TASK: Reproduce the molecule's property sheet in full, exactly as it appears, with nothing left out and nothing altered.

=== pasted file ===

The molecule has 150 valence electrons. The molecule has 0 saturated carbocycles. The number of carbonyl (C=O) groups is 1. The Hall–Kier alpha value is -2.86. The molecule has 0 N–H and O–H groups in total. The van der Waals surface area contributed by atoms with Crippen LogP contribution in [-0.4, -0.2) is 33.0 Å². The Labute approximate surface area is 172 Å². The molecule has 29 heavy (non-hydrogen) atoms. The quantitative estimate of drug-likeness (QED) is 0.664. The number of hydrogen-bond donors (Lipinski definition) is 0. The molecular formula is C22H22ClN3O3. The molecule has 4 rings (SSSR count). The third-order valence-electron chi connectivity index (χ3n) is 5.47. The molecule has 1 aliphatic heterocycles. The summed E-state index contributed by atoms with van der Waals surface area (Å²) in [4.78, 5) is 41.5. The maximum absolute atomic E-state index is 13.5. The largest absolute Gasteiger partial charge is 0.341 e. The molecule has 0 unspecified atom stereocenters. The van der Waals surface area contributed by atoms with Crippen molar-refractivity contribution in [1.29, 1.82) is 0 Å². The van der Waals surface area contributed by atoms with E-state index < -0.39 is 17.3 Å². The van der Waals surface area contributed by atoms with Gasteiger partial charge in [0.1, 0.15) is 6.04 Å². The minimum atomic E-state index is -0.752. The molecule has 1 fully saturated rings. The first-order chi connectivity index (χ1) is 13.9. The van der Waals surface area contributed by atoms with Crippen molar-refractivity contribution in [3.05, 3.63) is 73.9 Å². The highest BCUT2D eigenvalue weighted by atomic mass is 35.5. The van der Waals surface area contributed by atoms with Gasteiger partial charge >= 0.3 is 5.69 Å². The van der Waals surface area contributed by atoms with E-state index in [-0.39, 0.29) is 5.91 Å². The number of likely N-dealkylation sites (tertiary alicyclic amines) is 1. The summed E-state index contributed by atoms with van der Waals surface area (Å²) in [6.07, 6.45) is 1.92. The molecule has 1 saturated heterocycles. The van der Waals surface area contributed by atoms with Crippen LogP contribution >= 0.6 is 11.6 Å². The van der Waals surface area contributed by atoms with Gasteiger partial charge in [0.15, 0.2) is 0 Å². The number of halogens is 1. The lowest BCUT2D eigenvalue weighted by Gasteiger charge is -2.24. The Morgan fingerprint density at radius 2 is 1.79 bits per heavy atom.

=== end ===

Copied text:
The molecule has 150 valence electrons. The molecule has 0 saturated carbocycles. The number of carbonyl (C=O) groups is 1. The Hall–Kier alpha value is -2.86. The molecule has 0 N–H and O–H groups in total. The van der Waals surface area contributed by atoms with Crippen LogP contribution in [-0.4, -0.2) is 33.0 Å². The Labute approximate surface area is 172 Å². The molecule has 29 heavy (non-hydrogen) atoms. The quantitative estimate of drug-likeness (QED) is 0.664. The number of hydrogen-bond donors (Lipinski definition) is 0. The molecular formula is C22H22ClN3O3. The molecule has 4 rings (SSSR count). The third-order valence-electron chi connectivity index (χ3n) is 5.47. The molecule has 1 aliphatic heterocycles. The summed E-state index contributed by atoms with van der Waals surface area (Å²) in [4.78, 5) is 41.5. The maximum absolute atomic E-state index is 13.5. The largest absolute Gasteiger partial charge is 0.341 e. The molecule has 0 unspecified atom stereocenters. The van der Waals surface area contributed by atoms with Crippen molar-refractivity contribution in [1.29, 1.82) is 0 Å². The van der Waals surface area contributed by atoms with E-state index < -0.39 is 17.3 Å². The van der Waals surface area contributed by atoms with Gasteiger partial charge in [0.1, 0.15) is 6.04 Å². The minimum atomic E-state index is -0.752. The molecule has 1 fully saturated rings. The first-order chi connectivity index (χ1) is 13.9. The van der Waals surface area contributed by atoms with Crippen molar-refractivity contribution in [3.05, 3.63) is 73.9 Å². The highest BCUT2D eigenvalue weighted by atomic mass is 35.5. The van der Waals surface area contributed by atoms with Gasteiger partial charge >= 0.3 is 5.69 Å². The van der Waals surface area contributed by atoms with E-state index in [-0.39, 0.29) is 5.91 Å². The number of likely N-dealkylation sites (tertiary alicyclic amines) is 1. The summed E-state index contributed by atoms with van der Waals surface area (Å²) in [6.07, 6.45) is 1.92. The molecule has 1 saturated heterocycles. The van der Waals surface area contributed by atoms with Crippen LogP contribution >= 0.6 is 11.6 Å². The van der Waals surface area contributed by atoms with Gasteiger partial charge in [0.15, 0.2) is 0 Å². The number of halogens is 1. The lowest BCUT2D eigenvalue weighted by Gasteiger charge is -2.24. The Morgan fingerprint density at radius 2 is 1.79 bits per heavy atom.